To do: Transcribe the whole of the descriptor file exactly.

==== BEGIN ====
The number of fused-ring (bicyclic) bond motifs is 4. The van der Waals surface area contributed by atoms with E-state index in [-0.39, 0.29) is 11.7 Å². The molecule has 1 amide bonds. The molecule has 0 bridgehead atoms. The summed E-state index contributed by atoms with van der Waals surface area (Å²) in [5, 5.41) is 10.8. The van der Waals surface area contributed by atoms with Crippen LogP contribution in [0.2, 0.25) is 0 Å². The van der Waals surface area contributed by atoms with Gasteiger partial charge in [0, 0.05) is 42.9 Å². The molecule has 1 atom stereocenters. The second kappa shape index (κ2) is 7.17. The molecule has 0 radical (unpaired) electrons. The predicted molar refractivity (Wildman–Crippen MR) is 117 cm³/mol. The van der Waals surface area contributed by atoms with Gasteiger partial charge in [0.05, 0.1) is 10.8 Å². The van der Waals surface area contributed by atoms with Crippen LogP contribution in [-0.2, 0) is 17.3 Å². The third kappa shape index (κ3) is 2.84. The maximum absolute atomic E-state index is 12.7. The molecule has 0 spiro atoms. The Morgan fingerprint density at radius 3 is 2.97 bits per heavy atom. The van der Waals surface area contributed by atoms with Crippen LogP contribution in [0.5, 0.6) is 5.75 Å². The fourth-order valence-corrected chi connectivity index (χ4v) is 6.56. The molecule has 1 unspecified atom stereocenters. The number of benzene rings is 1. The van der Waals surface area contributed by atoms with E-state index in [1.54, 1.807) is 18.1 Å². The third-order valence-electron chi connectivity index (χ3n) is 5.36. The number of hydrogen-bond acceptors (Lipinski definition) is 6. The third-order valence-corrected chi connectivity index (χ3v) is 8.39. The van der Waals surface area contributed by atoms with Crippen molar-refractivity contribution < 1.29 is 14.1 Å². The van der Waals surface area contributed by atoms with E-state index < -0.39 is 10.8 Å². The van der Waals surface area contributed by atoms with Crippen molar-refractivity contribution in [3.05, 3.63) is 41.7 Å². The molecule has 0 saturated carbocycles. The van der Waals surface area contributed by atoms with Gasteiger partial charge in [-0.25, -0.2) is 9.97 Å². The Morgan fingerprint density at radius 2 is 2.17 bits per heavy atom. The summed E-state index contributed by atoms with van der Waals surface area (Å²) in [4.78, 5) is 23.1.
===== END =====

The number of fused-ring (bicyclic) bond motifs is 4. The van der Waals surface area contributed by atoms with E-state index in [-0.39, 0.29) is 11.7 Å². The molecule has 1 amide bonds. The molecule has 0 bridgehead atoms. The summed E-state index contributed by atoms with van der Waals surface area (Å²) in [5, 5.41) is 10.8. The van der Waals surface area contributed by atoms with Crippen LogP contribution in [0.2, 0.25) is 0 Å². The van der Waals surface area contributed by atoms with Gasteiger partial charge in [0, 0.05) is 42.9 Å². The molecule has 1 atom stereocenters. The second kappa shape index (κ2) is 7.17. The molecule has 0 radical (unpaired) electrons. The predicted molar refractivity (Wildman–Crippen MR) is 117 cm³/mol. The van der Waals surface area contributed by atoms with Gasteiger partial charge in [0.05, 0.1) is 10.8 Å². The van der Waals surface area contributed by atoms with Crippen LogP contribution in [-0.2, 0) is 17.3 Å². The third kappa shape index (κ3) is 2.84. The maximum absolute atomic E-state index is 12.7. The molecule has 0 spiro atoms. The Morgan fingerprint density at radius 3 is 2.97 bits per heavy atom. The van der Waals surface area contributed by atoms with Crippen LogP contribution in [0.5, 0.6) is 5.75 Å². The fourth-order valence-corrected chi connectivity index (χ4v) is 6.56. The molecule has 1 unspecified atom stereocenters. The number of benzene rings is 1. The van der Waals surface area contributed by atoms with E-state index in [1.54, 1.807) is 18.1 Å². The third-order valence-electron chi connectivity index (χ3n) is 5.36. The number of hydrogen-bond acceptors (Lipinski definition) is 6. The third-order valence-corrected chi connectivity index (χ3v) is 8.39. The van der Waals surface area contributed by atoms with Crippen molar-refractivity contribution < 1.29 is 14.1 Å². The van der Waals surface area contributed by atoms with E-state index < -0.39 is 10.8 Å². The van der Waals surface area contributed by atoms with Crippen molar-refractivity contribution in [3.05, 3.63) is 41.7 Å². The molecule has 0 saturated carbocycles. The van der Waals surface area contributed by atoms with Gasteiger partial charge in [-0.25, -0.2) is 9.97 Å². The Morgan fingerprint density at radius 2 is 2.17 bits per heavy atom. The summed E-state index contributed by atoms with van der Waals surface area (Å²) in [4.78, 5) is 23.1.